But no matter how mediocre the film in which she so often found herself cast, Sheridan was always a pleasure to watch. On the likability meter, I think this actress scores a ten out of ten.

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KINGS ROW, one of the few films of Ann Sheridan's career of which the actress was proud, and her personal favourite. Top billed in a production with a remarkable collection of charcater actors, she received praise from the critics, pleasantly surprised by her performance as warm, loving Randy Monoghan.

 

kingsrow8_zps92d7d930.jpg

 

In retrospect, this 1942 release may well have been the highlight of her career, as it was for co-star Ronald Reagan. Warners, for the most part, just didn't provide this actress with the kind of script material to do her proper justice.

 

But no matter how mediocre the film in which she so often found herself cast, Sheridan was always a pleasure to watch. On the likability meter, I think this actress scores a ten out of ten.

 

Funny Tom that you caught the use of 'almost' as it relates to Torid Zone and Cagney and Sheridan.    Adding 'almost' was the last thing I did because I didn't want to hear back from Cagney fans that no one steals the show from Cagney.    I should have just stuck to my guns.  :)

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Funny Tom that you caught the use of 'almost' as it relates to Torid Zone and Cagney and Sheridan.    Adding 'almost' was the last thing I did because I didn't want to hear back from Cagney fans that no one steals the show from Cagney.    I should have just stuck to my guns.  :)

Ah, so we're in total agreement, after all, James.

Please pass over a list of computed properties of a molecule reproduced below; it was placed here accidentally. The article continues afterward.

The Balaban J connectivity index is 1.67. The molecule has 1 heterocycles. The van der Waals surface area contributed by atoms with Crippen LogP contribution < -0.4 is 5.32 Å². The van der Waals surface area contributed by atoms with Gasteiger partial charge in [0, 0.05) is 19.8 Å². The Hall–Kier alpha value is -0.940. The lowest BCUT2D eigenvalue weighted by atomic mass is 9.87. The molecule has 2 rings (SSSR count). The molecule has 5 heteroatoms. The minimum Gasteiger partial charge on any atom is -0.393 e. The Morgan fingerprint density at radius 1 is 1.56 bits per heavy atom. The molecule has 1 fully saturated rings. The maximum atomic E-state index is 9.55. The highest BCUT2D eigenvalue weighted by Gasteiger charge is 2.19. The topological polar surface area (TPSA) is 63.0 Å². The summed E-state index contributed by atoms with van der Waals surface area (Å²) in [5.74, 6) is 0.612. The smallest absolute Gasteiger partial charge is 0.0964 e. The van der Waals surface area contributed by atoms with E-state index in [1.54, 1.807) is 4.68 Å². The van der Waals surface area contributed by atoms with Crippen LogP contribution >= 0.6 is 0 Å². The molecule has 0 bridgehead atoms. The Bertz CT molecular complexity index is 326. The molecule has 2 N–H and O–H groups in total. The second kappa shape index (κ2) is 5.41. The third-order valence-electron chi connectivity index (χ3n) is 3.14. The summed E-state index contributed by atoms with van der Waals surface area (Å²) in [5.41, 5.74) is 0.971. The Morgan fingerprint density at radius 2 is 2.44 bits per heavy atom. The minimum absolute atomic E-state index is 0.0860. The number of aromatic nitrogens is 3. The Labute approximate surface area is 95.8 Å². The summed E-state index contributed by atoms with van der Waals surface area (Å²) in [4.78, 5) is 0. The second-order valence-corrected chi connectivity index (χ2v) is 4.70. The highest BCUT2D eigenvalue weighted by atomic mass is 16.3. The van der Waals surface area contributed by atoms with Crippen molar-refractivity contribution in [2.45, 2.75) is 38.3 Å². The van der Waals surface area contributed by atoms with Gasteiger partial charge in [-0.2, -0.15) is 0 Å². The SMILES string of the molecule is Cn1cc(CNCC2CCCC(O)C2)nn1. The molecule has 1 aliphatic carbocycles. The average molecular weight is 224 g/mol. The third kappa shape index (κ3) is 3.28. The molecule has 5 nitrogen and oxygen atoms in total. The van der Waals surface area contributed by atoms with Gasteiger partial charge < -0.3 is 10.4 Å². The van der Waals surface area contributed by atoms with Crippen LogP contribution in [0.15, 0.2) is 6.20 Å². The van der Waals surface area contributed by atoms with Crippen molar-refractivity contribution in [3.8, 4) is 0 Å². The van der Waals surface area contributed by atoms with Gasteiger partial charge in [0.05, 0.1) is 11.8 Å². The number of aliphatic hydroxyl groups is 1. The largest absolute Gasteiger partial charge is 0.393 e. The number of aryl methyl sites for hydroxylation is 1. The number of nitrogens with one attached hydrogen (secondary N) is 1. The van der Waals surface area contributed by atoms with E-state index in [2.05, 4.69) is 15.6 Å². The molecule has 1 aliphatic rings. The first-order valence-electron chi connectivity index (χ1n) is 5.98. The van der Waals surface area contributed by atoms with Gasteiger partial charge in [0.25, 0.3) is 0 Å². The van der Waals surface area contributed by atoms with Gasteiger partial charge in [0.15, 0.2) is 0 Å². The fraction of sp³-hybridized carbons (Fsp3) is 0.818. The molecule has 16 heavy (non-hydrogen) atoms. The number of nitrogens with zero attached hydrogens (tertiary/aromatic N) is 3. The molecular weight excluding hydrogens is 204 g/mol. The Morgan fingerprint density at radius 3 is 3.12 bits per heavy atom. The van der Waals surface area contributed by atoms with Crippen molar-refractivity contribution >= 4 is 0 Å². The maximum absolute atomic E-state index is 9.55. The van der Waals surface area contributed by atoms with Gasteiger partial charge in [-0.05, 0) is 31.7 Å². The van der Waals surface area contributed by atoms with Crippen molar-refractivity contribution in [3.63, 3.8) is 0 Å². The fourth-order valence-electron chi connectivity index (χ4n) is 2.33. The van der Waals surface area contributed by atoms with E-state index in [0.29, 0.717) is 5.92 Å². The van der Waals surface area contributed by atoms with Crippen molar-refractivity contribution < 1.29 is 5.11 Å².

Nah, nah, Cagney fans. Sheridan takes Torrid Zone! :P

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Did Jack Warner view Harlow's death as an opportunity to do something with Sheridan?

There was the realization of a void that was left with Harlow's death. But when she died, she wasn't just remembered for her sexy image,.but for comedic talents and acerbic delivery of her zingers. Her warm image, as one of the bunch without airs or pretenses....these we're all traits that.could apply to Ann.as.well.as to Jean. So WB started.the push.

 

But it isn't as if Harlow's death left no sexy.star(let)s in Hollywood; the studios were full of them. These.women just hadn't attained.the iconic status that Jean had. And WB wasn't the only studio who tried to establish a new sex symbol in the wake of her death. Besides the aforementioned Sheridan and Hayworth of the most well.remembered: Lana Turner, already mentioned, who hit fame around the same.time.as.Sheridan did, and would become a top WW2 ****, and later, an iconic star into the 60s. Carole Landis, who got her own silly title, "The Ping Girl", but incurred the wrath of Fox moguls. There.were.many others exploited along these lines.